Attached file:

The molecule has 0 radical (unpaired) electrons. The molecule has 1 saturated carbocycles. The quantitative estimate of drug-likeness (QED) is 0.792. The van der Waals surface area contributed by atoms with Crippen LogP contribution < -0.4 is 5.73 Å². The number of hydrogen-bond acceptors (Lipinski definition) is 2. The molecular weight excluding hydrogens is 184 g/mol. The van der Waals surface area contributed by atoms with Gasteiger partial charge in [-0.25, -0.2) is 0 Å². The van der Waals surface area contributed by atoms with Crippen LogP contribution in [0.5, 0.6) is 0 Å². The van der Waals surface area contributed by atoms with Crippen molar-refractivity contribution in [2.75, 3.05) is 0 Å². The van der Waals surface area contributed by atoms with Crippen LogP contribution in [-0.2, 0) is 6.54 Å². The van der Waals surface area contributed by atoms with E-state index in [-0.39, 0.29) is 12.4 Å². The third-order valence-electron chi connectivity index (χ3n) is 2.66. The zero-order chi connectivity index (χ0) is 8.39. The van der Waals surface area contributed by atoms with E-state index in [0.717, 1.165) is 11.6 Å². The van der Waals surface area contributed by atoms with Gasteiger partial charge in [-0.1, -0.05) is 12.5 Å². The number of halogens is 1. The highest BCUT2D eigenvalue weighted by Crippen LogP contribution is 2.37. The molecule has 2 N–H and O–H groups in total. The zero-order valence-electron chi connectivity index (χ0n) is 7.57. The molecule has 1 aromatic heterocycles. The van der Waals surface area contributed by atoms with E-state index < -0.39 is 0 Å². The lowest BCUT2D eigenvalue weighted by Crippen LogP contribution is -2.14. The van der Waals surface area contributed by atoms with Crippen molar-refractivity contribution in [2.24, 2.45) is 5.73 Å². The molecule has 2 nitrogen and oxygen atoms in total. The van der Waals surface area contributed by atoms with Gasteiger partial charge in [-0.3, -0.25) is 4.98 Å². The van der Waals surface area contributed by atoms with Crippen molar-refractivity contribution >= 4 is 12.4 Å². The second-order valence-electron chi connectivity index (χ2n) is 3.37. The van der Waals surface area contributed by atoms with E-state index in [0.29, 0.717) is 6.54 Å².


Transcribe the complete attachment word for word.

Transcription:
The molecule has 0 radical (unpaired) electrons. The molecule has 1 saturated carbocycles. The quantitative estimate of drug-likeness (QED) is 0.792. The van der Waals surface area contributed by atoms with Crippen LogP contribution < -0.4 is 5.73 Å². The number of hydrogen-bond acceptors (Lipinski definition) is 2. The molecular weight excluding hydrogens is 184 g/mol. The van der Waals surface area contributed by atoms with Gasteiger partial charge in [-0.25, -0.2) is 0 Å². The van der Waals surface area contributed by atoms with Crippen LogP contribution in [0.5, 0.6) is 0 Å². The van der Waals surface area contributed by atoms with Crippen molar-refractivity contribution in [2.75, 3.05) is 0 Å². The van der Waals surface area contributed by atoms with Crippen LogP contribution in [-0.2, 0) is 6.54 Å². The van der Waals surface area contributed by atoms with E-state index in [-0.39, 0.29) is 12.4 Å². The third-order valence-electron chi connectivity index (χ3n) is 2.66. The zero-order chi connectivity index (χ0) is 8.39. The van der Waals surface area contributed by atoms with E-state index in [0.717, 1.165) is 11.6 Å². The van der Waals surface area contributed by atoms with Gasteiger partial charge in [-0.1, -0.05) is 12.5 Å². The number of halogens is 1. The highest BCUT2D eigenvalue weighted by Crippen LogP contribution is 2.37. The molecule has 2 N–H and O–H groups in total. The zero-order valence-electron chi connectivity index (χ0n) is 7.57. The molecule has 1 aromatic heterocycles. The van der Waals surface area contributed by atoms with E-state index < -0.39 is 0 Å². The lowest BCUT2D eigenvalue weighted by Crippen LogP contribution is -2.14. The van der Waals surface area contributed by atoms with Crippen molar-refractivity contribution in [2.24, 2.45) is 5.73 Å². The molecule has 2 nitrogen and oxygen atoms in total. The van der Waals surface area contributed by atoms with Gasteiger partial charge in [-0.3, -0.25) is 4.98 Å². The van der Waals surface area contributed by atoms with Crippen molar-refractivity contribution >= 4 is 12.4 Å². The second-order valence-electron chi connectivity index (χ2n) is 3.37. The van der Waals surface area contributed by atoms with E-state index in [0.29, 0.717) is 6.54 Å².